My gas was with Scottish Power too, i never used Gas and they had a no standing charge so it was perfect, Till last month and they billed me and it turned out they scrapped standing charged in December but didn’t bother telling me.

I really kicked off on Twitter bad and with the help of Which Scottish Power cancelled the bill, gave me £50 compo for not letting me the tariff was changing and my gas supply is now with Ebico who I have had my elec with the for years.


(Legally every energy supplier now has to have a standing charge, so Ebico’s is £0.00)

Dianne says:
28 February 2014

Thank you. I will cancel the gas contract part. It is costing me26p per day, although I do save £10 per year with dual fuel savings-it doesn’t cover the extra standing charge tho.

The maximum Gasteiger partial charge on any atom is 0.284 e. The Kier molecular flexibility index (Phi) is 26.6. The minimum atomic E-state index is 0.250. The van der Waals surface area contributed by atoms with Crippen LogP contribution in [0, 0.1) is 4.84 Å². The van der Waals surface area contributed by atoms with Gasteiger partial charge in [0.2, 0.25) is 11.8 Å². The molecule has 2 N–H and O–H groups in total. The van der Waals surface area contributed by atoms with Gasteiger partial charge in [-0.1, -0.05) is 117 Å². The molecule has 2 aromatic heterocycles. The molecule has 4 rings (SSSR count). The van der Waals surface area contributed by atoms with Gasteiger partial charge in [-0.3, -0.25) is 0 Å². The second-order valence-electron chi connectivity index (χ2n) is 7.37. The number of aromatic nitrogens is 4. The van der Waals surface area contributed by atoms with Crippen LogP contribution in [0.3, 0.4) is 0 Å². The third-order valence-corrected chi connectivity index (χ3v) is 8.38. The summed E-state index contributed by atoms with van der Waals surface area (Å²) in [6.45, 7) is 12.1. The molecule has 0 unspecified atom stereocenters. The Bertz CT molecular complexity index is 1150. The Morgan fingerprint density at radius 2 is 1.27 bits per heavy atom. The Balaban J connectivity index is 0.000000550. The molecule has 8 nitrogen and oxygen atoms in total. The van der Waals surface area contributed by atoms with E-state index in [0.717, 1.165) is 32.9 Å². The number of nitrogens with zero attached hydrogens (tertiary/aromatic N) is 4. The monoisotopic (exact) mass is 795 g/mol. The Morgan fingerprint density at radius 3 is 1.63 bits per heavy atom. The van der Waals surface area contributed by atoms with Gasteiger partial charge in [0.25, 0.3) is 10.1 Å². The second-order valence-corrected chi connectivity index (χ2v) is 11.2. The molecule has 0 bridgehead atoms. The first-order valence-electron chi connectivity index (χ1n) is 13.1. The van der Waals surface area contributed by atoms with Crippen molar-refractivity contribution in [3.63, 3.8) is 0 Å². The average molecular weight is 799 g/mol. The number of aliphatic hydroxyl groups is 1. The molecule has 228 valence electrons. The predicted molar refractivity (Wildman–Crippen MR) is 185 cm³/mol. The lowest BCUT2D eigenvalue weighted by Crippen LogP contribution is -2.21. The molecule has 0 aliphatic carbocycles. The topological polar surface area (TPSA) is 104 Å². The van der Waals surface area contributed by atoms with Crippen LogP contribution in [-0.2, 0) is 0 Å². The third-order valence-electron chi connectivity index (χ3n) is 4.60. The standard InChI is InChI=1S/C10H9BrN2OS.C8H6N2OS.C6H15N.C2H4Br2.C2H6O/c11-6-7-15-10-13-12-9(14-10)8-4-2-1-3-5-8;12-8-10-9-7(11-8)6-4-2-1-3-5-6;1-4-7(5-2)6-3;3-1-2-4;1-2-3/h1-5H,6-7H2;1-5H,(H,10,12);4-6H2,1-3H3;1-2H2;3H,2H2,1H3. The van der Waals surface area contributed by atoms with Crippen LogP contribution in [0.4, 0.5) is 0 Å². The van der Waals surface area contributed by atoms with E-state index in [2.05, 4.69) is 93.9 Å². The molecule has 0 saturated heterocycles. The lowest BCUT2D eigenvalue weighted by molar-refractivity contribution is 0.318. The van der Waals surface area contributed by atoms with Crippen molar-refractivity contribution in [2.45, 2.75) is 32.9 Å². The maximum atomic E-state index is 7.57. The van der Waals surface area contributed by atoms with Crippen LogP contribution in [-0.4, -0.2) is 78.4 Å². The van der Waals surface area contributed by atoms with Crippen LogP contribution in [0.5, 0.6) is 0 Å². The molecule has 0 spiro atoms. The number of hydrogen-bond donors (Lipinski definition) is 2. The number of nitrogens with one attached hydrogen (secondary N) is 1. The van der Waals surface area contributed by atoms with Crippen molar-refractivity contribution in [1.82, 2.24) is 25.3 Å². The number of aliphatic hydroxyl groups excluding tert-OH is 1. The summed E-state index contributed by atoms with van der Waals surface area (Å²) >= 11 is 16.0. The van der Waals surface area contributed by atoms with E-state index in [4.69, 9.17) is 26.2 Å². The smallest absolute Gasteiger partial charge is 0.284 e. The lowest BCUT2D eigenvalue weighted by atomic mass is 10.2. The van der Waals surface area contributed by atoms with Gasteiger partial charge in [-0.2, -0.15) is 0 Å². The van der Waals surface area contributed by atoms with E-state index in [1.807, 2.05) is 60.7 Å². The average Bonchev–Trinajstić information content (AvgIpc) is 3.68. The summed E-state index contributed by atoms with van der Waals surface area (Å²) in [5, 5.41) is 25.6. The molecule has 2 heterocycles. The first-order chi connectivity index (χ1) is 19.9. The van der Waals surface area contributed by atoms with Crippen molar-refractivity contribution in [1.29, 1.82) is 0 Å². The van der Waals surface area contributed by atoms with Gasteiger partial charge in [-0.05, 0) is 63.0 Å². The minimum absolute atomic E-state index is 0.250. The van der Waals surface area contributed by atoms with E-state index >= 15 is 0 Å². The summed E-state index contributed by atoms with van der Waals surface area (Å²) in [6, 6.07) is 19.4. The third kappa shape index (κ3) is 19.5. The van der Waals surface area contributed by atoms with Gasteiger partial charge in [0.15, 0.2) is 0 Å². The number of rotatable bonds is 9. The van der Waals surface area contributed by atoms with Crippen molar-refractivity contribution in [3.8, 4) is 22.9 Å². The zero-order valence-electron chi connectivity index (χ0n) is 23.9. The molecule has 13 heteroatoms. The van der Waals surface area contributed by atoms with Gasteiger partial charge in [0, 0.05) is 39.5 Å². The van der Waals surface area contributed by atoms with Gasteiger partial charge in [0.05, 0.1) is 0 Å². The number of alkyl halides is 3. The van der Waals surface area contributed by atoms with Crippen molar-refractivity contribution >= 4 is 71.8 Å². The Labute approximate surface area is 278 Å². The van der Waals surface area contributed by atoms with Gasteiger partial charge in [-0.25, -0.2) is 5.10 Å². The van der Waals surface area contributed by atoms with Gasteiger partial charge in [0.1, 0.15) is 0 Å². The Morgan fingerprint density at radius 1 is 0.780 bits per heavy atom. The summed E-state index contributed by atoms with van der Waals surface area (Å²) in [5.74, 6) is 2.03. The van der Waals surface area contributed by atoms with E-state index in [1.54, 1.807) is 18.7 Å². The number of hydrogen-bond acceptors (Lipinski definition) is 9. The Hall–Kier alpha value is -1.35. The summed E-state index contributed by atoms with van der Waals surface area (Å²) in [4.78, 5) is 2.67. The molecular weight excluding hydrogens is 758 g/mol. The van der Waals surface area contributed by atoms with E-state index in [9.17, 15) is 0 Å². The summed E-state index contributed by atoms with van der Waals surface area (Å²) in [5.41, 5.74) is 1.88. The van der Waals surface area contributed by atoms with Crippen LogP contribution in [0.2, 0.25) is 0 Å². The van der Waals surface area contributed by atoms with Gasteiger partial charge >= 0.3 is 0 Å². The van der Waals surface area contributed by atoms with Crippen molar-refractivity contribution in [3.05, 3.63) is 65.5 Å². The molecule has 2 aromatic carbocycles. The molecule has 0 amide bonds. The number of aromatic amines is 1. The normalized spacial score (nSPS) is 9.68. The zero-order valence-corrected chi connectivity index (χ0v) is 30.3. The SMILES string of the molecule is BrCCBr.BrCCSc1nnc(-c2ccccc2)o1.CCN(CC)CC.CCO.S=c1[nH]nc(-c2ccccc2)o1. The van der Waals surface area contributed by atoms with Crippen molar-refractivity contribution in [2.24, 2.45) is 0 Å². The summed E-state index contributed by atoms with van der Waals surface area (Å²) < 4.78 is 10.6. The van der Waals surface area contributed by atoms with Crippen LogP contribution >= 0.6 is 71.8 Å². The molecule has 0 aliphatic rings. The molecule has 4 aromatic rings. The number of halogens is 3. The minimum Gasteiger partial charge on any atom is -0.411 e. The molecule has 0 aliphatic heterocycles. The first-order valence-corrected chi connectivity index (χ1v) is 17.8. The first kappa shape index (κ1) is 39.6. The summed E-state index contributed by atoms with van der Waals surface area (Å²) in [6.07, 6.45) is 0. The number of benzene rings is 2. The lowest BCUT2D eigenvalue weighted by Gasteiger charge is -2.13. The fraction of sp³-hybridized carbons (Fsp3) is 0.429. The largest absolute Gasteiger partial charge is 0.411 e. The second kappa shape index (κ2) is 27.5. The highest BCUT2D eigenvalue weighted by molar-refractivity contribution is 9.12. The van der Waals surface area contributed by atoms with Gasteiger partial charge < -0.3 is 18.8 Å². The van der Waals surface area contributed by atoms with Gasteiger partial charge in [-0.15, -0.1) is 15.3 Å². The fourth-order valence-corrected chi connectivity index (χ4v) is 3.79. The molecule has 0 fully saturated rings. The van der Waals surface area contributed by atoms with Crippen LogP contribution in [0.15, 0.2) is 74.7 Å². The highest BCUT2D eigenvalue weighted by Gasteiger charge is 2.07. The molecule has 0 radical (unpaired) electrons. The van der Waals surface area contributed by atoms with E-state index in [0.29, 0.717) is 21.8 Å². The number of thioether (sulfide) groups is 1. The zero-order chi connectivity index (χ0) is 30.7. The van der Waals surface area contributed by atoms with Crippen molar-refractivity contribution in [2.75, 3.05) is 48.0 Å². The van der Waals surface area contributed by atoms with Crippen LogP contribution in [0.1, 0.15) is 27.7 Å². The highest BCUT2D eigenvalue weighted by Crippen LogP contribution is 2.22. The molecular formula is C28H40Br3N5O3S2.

I am not sure you can just cancel the gas contract, as you are connected (presumably) to the gas main. You may have to have your gas supply disconnected, or switch (e.g. to Ebico with no standing charge).Standing charges are to cover fixed costs that energy companies incur – meter maintenance and reading, account administration etc. You could switch to a company that has a low dual fuel standing charge – I’ve found one at £52, one at £88.

Ofgem are investigating ways of dealing with zero energy users:

“Request For Information – Standing charge for gas customers with zero consumption
Publication date
20th February 2014
Information type
Open letters & correspondence
Policy area(s)
Electricity – retail markets
Gas – retail markets
Ofgem has received correspondence from consumers, their elected representatives across Great Britain, and from consumer bodies on the impact of standing charges on certain groups.

This correspondence has highlighted a number of concerns about the fairness of some consumers, who do not use their gas supply and therefore have zero consumption, having to pay a standing charge.